May 3, 2011 — By Nate Blakeslee
A rumor is floating around the Senate that Republicans might try an end around on the two-thirds rule to pass the budget. Under the Senate rules, Wednesdays are “House bill days” in which House bills already on the calendar may be brought up for consideration without suspending the regular order…
With public education facing an estimated $7 billion in cuts, the question on everyone’s mind is, Are Texas schools doomed? So we assembled a group of dinner guests (a superintendent, advocates on both sides, an education union rep, and the commissioner of the Texas Education Agency) to find out. Check, please?
Apr 26, 2011 — By Nate Blakeslee
Traditionally, swing votes are found in the middle of the political spectrum, but this session’s Anthony Kennedy in the state Senate may come from the far right. While all eyes have been on Royce West and Chuy Hinojosa, the two Democrats considered most likely to vote with the Republican caucus to bring the budget to the Senate floor this week, Dan Patrick has quietly positioned himself as a third key figure. Patrick told me this afternoon that his “intent” was to vote to suspend the rules so that the budget could be debated. And he said he “supported” the budget in general, despite his “no” vote in Senate finance. What he would not say was whether or not he would vote “aye” when it came to the floor Patrick said his opposition in committee was meant to signal his displeasure with the decision to use $3 billion from the Rainy Day Fund to balance the budget. Now he says he can live with that concept—noting that, the way the bill is crafted, the money might not get appropriated if the Texas economy rebounds sufficiently to boost tax revenues. What he wants now is 1) an interim committee dedicated to finding long term solutions to school finance, and 2) an amendment to the sales tax speed up in Senator Duncan’s non-tax revenue bill. The tax speedup was one of the biggest sources of new funds—$880 million—found by Duncan and his Fiscal Matters Subcommittee colleagues, but Patrick thinks it is too burdensome for small businesses, and he wants them protected. (Let me pause here and make sure you understand that I understand that we all understand that neither this $880 million, nor virtually any of the other revenue sources found by Duncan’s subcommittee are actually “new funds” in any reality-based sense of the word.) If Patrick gets his way, however, that means the $880 million figure will come down, and some other source of funds will have to be found in the next day or two.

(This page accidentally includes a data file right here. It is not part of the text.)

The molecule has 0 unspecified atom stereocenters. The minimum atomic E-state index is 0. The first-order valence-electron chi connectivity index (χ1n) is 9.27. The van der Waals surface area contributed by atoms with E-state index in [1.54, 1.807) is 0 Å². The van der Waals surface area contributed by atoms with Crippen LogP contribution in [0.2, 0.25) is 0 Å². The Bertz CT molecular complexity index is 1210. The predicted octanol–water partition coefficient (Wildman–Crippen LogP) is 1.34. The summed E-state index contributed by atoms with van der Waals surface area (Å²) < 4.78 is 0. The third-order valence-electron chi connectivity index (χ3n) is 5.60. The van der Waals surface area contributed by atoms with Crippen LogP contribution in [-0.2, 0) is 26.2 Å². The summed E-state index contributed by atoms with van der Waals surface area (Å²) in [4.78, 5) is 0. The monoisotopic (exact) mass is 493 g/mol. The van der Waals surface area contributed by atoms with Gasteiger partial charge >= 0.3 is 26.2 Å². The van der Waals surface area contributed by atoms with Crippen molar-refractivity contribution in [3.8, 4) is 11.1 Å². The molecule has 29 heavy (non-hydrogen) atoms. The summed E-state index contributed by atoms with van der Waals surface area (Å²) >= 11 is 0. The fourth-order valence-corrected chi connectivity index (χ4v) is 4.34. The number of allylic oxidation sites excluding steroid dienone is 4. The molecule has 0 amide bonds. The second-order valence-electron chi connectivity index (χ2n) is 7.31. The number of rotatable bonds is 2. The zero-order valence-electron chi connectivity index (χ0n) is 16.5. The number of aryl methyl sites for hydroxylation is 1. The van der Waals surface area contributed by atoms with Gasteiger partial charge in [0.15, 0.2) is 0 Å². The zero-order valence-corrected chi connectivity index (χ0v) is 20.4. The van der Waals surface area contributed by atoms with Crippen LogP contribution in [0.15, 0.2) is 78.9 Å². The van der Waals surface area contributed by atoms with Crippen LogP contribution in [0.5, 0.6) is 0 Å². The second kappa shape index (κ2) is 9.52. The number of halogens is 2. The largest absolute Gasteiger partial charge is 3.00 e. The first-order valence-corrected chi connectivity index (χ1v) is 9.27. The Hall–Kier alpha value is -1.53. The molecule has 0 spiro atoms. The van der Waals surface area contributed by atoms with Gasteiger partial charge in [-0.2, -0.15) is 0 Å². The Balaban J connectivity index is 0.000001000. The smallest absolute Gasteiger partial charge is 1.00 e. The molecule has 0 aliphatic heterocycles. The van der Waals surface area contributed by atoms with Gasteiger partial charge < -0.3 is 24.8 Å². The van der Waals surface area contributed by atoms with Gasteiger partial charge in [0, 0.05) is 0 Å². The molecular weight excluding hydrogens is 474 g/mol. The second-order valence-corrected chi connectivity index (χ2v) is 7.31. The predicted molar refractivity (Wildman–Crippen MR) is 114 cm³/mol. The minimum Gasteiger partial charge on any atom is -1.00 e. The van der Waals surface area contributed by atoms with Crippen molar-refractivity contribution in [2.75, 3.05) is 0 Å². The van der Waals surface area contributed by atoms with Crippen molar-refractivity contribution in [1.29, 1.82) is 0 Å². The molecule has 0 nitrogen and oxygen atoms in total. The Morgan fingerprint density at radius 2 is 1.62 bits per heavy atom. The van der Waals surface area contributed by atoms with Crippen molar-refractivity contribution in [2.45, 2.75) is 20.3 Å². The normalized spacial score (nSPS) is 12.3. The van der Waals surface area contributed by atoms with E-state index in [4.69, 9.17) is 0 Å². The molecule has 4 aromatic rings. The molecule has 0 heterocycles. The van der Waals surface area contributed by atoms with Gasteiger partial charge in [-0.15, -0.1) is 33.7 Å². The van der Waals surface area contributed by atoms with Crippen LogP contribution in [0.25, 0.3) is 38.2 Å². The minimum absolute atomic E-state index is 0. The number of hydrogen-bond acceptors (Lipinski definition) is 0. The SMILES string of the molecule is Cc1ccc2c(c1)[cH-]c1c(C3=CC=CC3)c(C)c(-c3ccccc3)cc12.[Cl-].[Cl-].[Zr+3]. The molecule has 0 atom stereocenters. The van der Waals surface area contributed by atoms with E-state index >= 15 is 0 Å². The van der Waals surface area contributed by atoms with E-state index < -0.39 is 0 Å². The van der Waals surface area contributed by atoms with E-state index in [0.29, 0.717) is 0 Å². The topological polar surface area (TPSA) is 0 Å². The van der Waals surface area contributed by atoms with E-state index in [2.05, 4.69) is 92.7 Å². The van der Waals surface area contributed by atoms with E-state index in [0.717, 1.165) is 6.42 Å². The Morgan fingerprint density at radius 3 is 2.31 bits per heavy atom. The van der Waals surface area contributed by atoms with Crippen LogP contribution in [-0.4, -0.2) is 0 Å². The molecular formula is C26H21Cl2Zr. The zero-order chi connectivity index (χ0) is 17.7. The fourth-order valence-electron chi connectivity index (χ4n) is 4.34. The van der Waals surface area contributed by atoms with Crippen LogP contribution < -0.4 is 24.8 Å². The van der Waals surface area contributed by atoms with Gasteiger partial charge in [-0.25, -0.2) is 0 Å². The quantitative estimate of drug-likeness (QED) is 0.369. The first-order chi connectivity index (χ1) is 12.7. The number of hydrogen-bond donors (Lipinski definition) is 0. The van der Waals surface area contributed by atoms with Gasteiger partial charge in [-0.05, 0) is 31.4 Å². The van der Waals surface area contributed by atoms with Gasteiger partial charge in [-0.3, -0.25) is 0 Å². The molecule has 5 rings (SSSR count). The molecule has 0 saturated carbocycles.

Apr 7, 2011 — By Nate Blakeslee